Archaeologists have discovered what they say are the remains of the temple of Poseidon, the mythological god of the sea. Located near Samikon on the southwest coast of Greece, the archeological remains were revealed by a team from the Austrian Archaeological Institute working with researchers from Johannes Gutenberg University Mainz, Kiel University, and the Ephorate of Antiquities of Elis.
The astonishing find conforms to the shrine’s location as described by the ancient historian Strabo some 2,000 years ago.
CNET writes, “Greek historian and geographer Strabo, who lived 2,000 years ago, wrote of a notable shrine to Poseidon in the area where researchers found the temple. In a statement on Wednesday, Mainz University in Germany said a team of researchers ‘unearthed the remains of an early temple-like structure that was located within the Poseidon sanctuary site and was quite possibly dedicated to the deity himself.”
The structure is located in a coastal area that was once home to an ancient settlement. Scientists have been studying its history of sea level and coastal changes, uncovering a tale of multiple tsunami events over a large span of time. Traces of the structure first came to light in late 2021. Excavation work turned up the hidden temple.
“The location of this uncovered sacred site matches the details provided by Strabo in his writings,” said archeologist Birgitta Eder of the Austrian Archaeological Institute.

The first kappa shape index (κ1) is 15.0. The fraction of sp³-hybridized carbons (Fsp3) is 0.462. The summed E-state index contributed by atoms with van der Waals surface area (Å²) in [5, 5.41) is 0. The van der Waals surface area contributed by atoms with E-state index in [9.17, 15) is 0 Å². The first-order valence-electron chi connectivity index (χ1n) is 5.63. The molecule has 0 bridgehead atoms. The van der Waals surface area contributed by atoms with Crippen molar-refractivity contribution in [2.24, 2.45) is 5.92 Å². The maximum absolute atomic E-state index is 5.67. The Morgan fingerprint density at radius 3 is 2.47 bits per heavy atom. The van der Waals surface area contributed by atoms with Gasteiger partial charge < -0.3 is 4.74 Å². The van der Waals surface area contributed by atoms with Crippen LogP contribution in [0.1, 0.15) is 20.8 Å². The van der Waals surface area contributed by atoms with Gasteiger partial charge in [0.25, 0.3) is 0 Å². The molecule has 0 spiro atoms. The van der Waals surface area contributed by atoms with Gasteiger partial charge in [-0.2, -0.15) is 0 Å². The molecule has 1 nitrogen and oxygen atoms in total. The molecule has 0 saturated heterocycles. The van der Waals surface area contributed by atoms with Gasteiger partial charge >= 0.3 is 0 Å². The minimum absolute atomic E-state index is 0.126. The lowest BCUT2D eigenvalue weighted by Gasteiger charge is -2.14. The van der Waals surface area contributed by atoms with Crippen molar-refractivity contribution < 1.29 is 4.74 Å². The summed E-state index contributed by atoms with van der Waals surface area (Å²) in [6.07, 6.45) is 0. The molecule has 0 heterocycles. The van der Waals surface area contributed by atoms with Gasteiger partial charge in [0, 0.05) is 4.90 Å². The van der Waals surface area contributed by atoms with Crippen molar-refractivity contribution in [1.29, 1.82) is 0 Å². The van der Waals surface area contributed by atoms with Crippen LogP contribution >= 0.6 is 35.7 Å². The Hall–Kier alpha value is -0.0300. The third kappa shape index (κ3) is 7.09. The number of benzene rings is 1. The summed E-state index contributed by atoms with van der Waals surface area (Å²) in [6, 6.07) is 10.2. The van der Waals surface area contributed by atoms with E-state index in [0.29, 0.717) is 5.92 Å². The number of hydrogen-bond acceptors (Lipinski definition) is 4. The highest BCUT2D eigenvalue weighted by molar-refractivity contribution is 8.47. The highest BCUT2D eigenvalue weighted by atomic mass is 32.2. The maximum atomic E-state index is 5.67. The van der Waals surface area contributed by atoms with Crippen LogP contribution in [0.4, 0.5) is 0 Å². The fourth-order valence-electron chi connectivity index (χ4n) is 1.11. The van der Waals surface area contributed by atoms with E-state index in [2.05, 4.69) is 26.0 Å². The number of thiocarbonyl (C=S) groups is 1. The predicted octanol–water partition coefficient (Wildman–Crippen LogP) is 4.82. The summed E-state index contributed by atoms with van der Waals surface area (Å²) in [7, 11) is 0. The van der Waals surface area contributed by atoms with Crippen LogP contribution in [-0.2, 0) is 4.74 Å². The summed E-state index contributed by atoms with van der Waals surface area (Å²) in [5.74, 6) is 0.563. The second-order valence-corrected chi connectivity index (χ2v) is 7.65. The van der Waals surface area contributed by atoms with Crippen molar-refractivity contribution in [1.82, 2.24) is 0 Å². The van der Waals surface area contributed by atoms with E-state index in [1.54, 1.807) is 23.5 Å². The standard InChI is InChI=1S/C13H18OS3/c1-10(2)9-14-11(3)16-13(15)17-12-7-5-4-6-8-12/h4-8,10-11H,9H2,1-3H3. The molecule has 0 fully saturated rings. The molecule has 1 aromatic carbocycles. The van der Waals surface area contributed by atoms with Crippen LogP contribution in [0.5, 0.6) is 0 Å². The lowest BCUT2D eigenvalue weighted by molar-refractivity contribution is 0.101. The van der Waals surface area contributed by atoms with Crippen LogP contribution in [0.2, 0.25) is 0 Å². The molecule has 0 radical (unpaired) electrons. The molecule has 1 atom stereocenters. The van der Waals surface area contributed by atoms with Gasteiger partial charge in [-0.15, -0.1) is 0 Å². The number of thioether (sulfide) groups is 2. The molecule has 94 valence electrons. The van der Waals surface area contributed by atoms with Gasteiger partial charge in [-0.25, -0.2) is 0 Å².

“In autumn 2021, geophysicist Dr. Dennis Wilken of Kiel University found traces of structures at a site at the eastern foot of the hill group in an area that had already been identified as of interest following previous exploration. After initial excavation work under the supervision of Dr. Birgitta Eder in autumn 2022, these structures proved to be the foundations of an ancient temple that could well be those of the long-sought temple to Poseidon,” according to Phys.
“‘The location of this uncovered sacred site matches the details provided by Strabo in his writings,’ emphasized Eder, who is working for the Austrian Archaeological Institute.
An extensive archaeological, geoarchaeological and geophysical analysis of the structure is to be conducted over the next few years. The researchers hope to establish whether it has a specific relationship with a coastal landscape that is subject to extensive transformation. Hence, on the basis of the geomorphological and sedimentary evidence of the recurrent tsunami events here, the geomythological aspect is also to be investigated.
It seems possible that this location may have actually been explicitly selected for the site of the Poseidon temple because of these extreme occurrences. After all, Poseidon, with his cult title of Earthshaker, was considered by the ancients to be responsible for earthquakes and tsunamis.”
Along with his brothers Zeus, god of the sky and thunder, and Hades, god of the underworld, Poseidon is considered one of the most important deities in Greek mythology, serving as the god of the sea, storms, droughts, earthquakes, and horses—all essential aspects to ancient life.
Poseidon’s most distinctive attribute was the trident, a three-pronged fishing spear. He sometimes also wielded a boulder encrusted with sea creatures (crayfish, octopi, fish, etc.). The god was either clothed in a robe (chiton) and cloak (himation) or depicted nude with just a cloak draped loosely about his arms and shoulders. He was often crowned with a wreath of wild celery or a simple headband, Theoi.com, a website dedicated to Greek mythology, writes.